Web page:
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Off the Road

A Godforsaken patch of southwest Arizona desert called Quartzsite doesn't have much to recommend it--snarled traffic, scant medical services, too few cops. So why do so many aging heirs to the Kerouac legacy drive there each year to park, party and pursue their peculiar passions?

January 23, 2005|Leo W. Banks | Leo W. Banks last wrote for the magazine about a Catholic priest who broadcasts a radio show on the Navajos.

No one could invent Quartzsite, Ariz. It's a mile or so beyond imagining.

Picture a forlorn desert town of about 3,500 souls, a crossroads of trailers, dust, wind and a heartless summer sun blazing down at 110 degrees. With just a handful of tall trees, the only shade is under your hat. Now fast-forward past the cruel season into November and December, and watch as this southwest Arizona community--at the junction of Highway 95 and Interstate 10, 130 miles west of Phoenix--transforms into a temporary Shangri-La for retirees fleeing the northern cold. Most come in giant RVs to claim a spot at one of 73 RV parks or one of the sprawling Bureau of Land Management campgrounds. And what a sight these motorized Conestogas make, thousands and thousands of them sparkling in the sun for as far as you can see.

"Following the Weather Channel is everybody's favorite hobby," says Steve Hardies of Hardies Beads & Jewelry, a Main Street business. "When snow starts flying up north, we know they'll be here soon."

Suddenly, or so it seems, Quartzsite--on the brink of extinction just a few decades ago--has become the place to be, hip if you liked Ike, a kind of blue-collar Palm Springs with American flags flying everywhere and seniors hitting the bustling swap meets and dancing past 9 p.m. to the country songs of Conway Twitty and Dottie West. Their median age is 66.5.

"We're all old folks and just a little bit kinder and gentler," says Ken White, a former Oregon apple grower. "These are the good people of America here in Quartzsite."

How big is the winter surge? A conservative estimate puts the number of visitor nights--one visitor staying one night--at a little more than 2 million a year, according to Richard Kuczek, economic development director for the Western Arizona Economic Development District. The majority of visitor nights--1.5 million--come during the January-February peak. "Think of it this way," Kuczek says. "Sedona gets 4.5 million visitor nights a year, Quartzsite a little over 2 million. That's an awful lot for a small community. Usually you don't think of Sedona and Quartzsite in the same class, yet they both attract in the millions."

Five or so months after arriving, at the first whiff of 100-degree weather, the snowbirds start their engines and head back to Minnesota, Iowa, Canada and elsewhere, handing Quartzsite back to the scorpions and those brave enough to live here year-round.

Certainly nothing else in the state, and perhaps the West, matches this grand migration of white-haired wanderers, freed from life's usual constraints. Think of them as latter-day Jack Kerouacs, post-work, post-kids and still on the road, playing, discovering and getting their kicks while knocking around the desert in shorts and ball caps in the dead of winter. They drop out, a notion given full voice in Kerouac's classic 1957 novel, "On the Road." He wrote of beatniks, of course, not snowbirds, but if you add 50 years, some grandchildren and a Social Security check, most of the differences melt away. After all, they share the same way of being, of doing whatever the day brings.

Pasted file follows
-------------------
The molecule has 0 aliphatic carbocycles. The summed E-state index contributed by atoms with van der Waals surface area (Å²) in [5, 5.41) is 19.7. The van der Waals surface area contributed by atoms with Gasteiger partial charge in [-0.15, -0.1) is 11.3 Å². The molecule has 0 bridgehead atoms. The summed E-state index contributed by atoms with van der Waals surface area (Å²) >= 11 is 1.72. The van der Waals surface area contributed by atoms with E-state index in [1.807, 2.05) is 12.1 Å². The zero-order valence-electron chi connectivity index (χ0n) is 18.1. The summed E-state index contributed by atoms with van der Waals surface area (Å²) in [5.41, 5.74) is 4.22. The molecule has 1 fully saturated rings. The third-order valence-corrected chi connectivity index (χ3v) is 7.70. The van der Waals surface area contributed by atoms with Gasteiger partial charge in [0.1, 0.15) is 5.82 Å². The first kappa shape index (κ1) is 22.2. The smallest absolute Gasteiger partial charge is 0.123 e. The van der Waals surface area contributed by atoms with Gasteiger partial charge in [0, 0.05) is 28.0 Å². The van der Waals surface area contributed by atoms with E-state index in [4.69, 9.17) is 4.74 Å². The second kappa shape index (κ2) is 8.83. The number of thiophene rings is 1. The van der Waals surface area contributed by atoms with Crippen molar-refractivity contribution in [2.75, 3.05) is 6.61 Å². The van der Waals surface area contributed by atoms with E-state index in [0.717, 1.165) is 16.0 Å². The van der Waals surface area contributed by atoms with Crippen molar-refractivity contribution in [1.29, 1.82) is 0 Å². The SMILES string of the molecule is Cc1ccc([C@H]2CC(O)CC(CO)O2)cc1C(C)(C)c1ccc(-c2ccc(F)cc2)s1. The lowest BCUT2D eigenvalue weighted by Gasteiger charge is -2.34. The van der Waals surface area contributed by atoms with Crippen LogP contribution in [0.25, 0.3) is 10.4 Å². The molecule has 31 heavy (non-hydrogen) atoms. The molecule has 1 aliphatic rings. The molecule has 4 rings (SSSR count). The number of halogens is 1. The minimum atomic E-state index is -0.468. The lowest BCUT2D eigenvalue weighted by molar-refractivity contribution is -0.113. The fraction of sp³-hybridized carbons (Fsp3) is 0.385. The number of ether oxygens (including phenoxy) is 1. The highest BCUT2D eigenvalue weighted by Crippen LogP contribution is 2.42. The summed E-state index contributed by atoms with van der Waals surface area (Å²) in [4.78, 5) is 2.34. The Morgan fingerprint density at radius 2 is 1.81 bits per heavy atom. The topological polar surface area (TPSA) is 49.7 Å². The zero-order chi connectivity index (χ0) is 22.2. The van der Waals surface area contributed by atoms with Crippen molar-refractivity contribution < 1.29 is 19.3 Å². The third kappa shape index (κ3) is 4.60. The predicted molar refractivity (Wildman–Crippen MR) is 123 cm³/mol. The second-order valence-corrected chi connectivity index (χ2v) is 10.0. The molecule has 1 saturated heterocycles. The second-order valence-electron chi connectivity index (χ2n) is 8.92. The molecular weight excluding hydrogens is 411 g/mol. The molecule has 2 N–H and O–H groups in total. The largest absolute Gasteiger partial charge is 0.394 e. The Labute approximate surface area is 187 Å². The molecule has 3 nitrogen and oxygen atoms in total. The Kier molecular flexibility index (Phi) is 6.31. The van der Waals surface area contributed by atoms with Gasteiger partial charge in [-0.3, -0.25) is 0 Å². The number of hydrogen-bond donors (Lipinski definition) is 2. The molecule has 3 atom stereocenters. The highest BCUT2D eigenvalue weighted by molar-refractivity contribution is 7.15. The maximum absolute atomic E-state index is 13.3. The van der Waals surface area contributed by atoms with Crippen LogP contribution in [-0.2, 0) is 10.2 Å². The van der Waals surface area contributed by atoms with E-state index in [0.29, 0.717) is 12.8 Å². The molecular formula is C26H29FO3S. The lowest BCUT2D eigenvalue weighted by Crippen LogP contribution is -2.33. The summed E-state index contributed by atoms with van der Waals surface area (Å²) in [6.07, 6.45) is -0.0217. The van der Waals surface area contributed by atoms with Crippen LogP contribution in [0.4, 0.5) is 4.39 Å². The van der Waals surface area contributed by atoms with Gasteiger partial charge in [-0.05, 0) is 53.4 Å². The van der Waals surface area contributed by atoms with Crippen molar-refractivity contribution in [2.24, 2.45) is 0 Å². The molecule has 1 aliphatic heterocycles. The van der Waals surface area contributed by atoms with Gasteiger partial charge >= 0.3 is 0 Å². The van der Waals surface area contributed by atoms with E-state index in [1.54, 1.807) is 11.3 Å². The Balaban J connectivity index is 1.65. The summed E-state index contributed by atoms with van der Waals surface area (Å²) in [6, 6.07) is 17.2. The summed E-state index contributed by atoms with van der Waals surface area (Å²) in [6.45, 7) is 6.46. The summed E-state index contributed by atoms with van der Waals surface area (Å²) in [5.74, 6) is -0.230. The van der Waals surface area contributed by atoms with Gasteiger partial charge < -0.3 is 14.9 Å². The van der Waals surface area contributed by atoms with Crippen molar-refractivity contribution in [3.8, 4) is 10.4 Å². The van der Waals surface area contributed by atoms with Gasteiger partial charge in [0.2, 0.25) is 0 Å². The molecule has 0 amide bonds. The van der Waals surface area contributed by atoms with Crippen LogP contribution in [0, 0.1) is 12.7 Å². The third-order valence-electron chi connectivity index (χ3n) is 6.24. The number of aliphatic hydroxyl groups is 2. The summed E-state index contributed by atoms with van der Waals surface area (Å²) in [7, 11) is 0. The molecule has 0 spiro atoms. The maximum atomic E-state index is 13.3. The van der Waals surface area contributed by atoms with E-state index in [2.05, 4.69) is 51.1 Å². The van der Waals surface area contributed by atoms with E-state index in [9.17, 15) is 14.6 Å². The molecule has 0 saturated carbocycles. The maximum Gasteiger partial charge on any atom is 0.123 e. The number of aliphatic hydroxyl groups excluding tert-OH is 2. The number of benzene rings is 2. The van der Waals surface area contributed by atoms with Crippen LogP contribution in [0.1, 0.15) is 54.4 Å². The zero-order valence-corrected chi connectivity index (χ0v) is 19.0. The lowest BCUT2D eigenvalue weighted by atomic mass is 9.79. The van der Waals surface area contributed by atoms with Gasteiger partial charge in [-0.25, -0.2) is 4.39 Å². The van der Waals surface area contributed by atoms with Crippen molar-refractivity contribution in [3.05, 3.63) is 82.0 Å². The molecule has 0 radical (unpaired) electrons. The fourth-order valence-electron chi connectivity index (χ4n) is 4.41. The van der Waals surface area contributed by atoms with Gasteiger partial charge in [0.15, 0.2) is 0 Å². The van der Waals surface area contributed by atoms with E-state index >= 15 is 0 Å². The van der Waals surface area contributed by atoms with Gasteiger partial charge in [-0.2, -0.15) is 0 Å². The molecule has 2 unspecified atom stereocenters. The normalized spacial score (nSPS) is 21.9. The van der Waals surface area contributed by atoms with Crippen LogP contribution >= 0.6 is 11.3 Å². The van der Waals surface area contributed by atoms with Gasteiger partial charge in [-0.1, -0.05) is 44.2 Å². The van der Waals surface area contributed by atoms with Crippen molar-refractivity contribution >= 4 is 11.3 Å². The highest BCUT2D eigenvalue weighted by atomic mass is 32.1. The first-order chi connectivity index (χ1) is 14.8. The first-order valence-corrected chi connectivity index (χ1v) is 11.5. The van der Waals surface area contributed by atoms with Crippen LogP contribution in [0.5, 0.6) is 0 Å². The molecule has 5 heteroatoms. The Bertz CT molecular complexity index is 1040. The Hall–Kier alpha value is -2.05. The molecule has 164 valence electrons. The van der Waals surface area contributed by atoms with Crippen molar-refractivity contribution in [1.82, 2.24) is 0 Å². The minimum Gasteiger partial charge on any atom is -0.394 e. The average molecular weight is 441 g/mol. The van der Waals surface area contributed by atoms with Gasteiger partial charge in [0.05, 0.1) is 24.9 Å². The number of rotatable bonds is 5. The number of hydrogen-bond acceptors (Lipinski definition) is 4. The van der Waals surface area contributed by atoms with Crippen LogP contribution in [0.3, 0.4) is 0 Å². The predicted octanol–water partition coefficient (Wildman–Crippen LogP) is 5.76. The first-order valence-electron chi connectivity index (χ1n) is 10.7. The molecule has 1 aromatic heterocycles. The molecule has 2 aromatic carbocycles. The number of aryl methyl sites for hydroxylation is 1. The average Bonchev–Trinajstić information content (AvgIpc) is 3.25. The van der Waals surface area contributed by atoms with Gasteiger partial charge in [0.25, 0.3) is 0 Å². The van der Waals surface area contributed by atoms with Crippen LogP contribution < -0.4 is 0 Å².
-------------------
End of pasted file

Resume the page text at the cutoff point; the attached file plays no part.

While not necessarily intentional, their annual presence is a testament not only to the seductive madness of the desert, but also to the enduring values of graying Beat Generation America: the tireless pursuit of freedom, the profound respect for the individual and the knack for creating community--even if that community gathers for a few months a year in what, essentially, is a giant sun-scorched RV park.

This corner of the Mojave Desert, 880 feet above sea level, forms a tabletop that rolls out over miles of cactus, sage, sand and rock. Jagged mountains frame the horizons in modest glory. They're not overly tall, these peaks, but they're pretty in their way, especially when the winter sunset blankets them in heartbreaking lavender.

Hard as it is to imagine, settlers did come here. Charles Tyson, one of the first, built a fort in 1856 that became Tyson's Well, a stage station between Ehrenberg and Prescott, Ariz. The first post office was established at Tyson's Well in 1893, lasting three years. Another opened in 1896, when the settlement became Quartzsite.

The town experienced bouts of gold fever in the 1900s, although none of its mini-booms played for long. While gold has been the marquee mineral, the area grew up around abundant, lesser-known rocks--quartz crystals, agates, jaspers, rubies and others. Most peg modern Quartzsite's beginning to February 1967, when the Quartzsite Improvement Assn., a local nonprofit, held its first Pow Wow gem and mineral show. Eight exhibitors set up inside the school, with about 20 more selling from tailgates in the parking lot. They drew about 1,000 people during three days.

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